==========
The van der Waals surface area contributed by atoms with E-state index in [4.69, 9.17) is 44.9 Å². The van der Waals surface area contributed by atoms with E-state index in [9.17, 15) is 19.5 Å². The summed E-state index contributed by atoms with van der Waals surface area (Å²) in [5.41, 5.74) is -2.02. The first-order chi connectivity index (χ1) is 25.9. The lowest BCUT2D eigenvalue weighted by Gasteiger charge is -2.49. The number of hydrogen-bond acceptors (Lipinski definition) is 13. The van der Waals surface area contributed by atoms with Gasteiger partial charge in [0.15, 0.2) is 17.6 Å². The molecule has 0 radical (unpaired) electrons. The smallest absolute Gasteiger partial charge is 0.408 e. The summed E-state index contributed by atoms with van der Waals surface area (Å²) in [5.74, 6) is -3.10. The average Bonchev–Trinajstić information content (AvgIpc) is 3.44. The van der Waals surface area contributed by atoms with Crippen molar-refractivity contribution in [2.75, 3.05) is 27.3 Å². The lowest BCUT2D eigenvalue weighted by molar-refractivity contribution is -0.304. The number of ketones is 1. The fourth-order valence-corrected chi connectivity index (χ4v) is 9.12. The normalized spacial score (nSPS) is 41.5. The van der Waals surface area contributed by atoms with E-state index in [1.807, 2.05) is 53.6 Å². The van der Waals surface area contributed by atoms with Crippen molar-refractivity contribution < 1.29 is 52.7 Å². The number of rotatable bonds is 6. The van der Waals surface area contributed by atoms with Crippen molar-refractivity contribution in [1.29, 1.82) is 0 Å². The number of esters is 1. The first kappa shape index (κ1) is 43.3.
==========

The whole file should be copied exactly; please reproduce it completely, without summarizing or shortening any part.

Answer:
The van der Waals surface area contributed by atoms with E-state index in [4.69, 9.17) is 44.9 Å². The van der Waals surface area contributed by atoms with E-state index in [9.17, 15) is 19.5 Å². The summed E-state index contributed by atoms with van der Waals surface area (Å²) in [5.41, 5.74) is -2.02. The first-order chi connectivity index (χ1) is 25.9. The lowest BCUT2D eigenvalue weighted by Gasteiger charge is -2.49. The number of hydrogen-bond acceptors (Lipinski definition) is 13. The van der Waals surface area contributed by atoms with Gasteiger partial charge in [0.15, 0.2) is 17.6 Å². The molecule has 0 radical (unpaired) electrons. The smallest absolute Gasteiger partial charge is 0.408 e. The summed E-state index contributed by atoms with van der Waals surface area (Å²) in [5.74, 6) is -3.10. The average Bonchev–Trinajstić information content (AvgIpc) is 3.44. The van der Waals surface area contributed by atoms with Crippen molar-refractivity contribution in [2.75, 3.05) is 27.3 Å². The lowest BCUT2D eigenvalue weighted by molar-refractivity contribution is -0.304. The number of ketones is 1. The fourth-order valence-corrected chi connectivity index (χ4v) is 9.12. The normalized spacial score (nSPS) is 41.5. The van der Waals surface area contributed by atoms with E-state index in [1.807, 2.05) is 53.6 Å². The van der Waals surface area contributed by atoms with Crippen molar-refractivity contribution < 1.29 is 52.7 Å². The number of rotatable bonds is 6. The van der Waals surface area contributed by atoms with Crippen molar-refractivity contribution in [1.29, 1.82) is 0 Å². The number of esters is 1. The first kappa shape index (κ1) is 43.3.